“I was set up in a garage on the West Coast, which had carpet, and for some reason it was the best sounding room I’ve ever had in my 16 years as a producer. The key was for everyone to record it really well, to record it to the best of their ability. They sent the stems to me, and that was basically it. Some of the vocals I had to chop up a little more than others but most of it just came back and I used that as a base to just produce it.””

There is a strong sense that making ‘7’ was about much more than just process. Short of calling it a cathartic experience, Schwalger clearly recognised the need to bring some degree of control back to his life. He gave up alcohol, tobacco and coffee, in favour of a renewed sense of self, isolation and bloody good carpet.

Embracing sobriety was about reclaiming all that is most important in his world.

“I’ve put all my time and effort, and money into the Nomad thing, which I’ve been pushing for a long time now, and I actually feel, personally, this album – the way I’ve done the release, the way I’ve booked the tour, and the way everything’s been going – is by far the most professional and the best job I’ve done to date. So I’m really stoked with the little sacrifices I’ve made.””

Despite the imagined challenges of working from Westport he’s more organised than ever before, planning every last detail of the upcoming tour himself.

“Before I start touring I’ll release a remix EP, seven or eight tracks, so that’ll tie in [with the tour]. We’ve got t-shirts, USB sticks, slip mats and the limited edition vinyl. This is actually the first time I’m going on tour with a merchandising person, doing it properly with an eftpos machine and all that carry on. I’ve been working on either ‘7’ or the tour every day for five months.””

There’s also been the Brok Out remix competition. Dozens of entries “…from beginners to up-and-comers”,  vying for a package Schwalger quickly put together after the single hit #1 on RDU. An impressive remix by Friendo claimed the main spoils; a support set in Christchurch on the upcoming tour, with the remix getting an iTunes release after being mastered at Kog Mastering.

There’s a strong element of mentoring at play here and, gasp, quite possibly tacit acknowledgement that The Nomad is now an elder statesman in production circles.

“I’m all about new talent and giving people the chance to get involved. A lot of people hold the music industry close to their chest, but my philosophy is the more you give out the more you receive, so… you know.””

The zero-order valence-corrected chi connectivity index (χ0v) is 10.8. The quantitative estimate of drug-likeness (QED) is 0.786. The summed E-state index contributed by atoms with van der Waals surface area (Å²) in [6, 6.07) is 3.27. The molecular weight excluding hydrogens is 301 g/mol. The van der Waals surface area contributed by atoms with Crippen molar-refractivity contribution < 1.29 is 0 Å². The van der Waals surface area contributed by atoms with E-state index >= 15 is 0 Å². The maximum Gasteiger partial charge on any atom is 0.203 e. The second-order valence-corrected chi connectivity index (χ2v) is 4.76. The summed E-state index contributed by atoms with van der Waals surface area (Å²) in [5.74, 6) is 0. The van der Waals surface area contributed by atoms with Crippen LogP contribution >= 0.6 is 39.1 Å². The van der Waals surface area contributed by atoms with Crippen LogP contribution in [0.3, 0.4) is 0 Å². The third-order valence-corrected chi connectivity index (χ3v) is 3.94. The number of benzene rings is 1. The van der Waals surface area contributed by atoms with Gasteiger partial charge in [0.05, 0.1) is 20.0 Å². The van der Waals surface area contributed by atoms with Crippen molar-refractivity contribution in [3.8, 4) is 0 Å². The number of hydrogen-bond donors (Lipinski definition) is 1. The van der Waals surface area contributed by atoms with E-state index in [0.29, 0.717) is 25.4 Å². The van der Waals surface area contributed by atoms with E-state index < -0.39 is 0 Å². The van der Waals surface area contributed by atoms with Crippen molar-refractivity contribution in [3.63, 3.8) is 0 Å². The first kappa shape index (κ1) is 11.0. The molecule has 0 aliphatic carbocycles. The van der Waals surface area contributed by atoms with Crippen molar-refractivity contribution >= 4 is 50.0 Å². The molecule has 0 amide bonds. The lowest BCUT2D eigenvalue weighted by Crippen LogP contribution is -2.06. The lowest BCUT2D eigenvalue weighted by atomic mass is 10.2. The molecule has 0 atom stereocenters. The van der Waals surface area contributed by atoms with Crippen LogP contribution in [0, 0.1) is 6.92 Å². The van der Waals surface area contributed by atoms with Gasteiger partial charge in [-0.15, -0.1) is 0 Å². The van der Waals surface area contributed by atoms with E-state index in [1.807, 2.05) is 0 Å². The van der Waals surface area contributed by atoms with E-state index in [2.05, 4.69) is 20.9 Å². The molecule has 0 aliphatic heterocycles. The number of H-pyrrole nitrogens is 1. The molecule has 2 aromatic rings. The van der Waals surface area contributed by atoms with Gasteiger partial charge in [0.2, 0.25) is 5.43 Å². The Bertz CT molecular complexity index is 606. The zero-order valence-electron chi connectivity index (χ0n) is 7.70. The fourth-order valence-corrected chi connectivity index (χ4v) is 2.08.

With so much that’s new going on, it’s no real surprise he almost forgets to mention the release of ‘14 Years’, a brand new The Nomad ‘best of”’, covering 2000 through to 2014. As if that isn’t enough to be getting on with, the weekend I speak with him he’s in Wellington, about to play a gig at Laundry on Cuba, with a video shoot lined up with Christina Roberts – for Seductive Wolf Eyes – the following day. He’ll edit that, do the same for Put On Ya Turban after it’s shot in Kingston, Jamaica, and then again for Brok Out which is being shot in Shanghai… naturally.

The two overseas video shoots were only made possible because of friendships and relationships forged over a number of years, something he’s rightly appreciative of.

“It’s good to have those long relationships, also with sponsors, radio stations and the press. You ring people up and you personally know them from over the years, they like the product and you get on a roll.

“The support this year has been huge, a lot of people have been with me on the journey, but making those sacrifices is what this whole thing’s been all about – taking some energy that’s negative and putting a mirror there and turning it into the exact opposite.”

Commencing at Vinyl Underground in Queenstown late August,  The Nomad’s 11-date album tour concludes at the Boat Café in Wellington on September 27.

www.thenomadmusic.com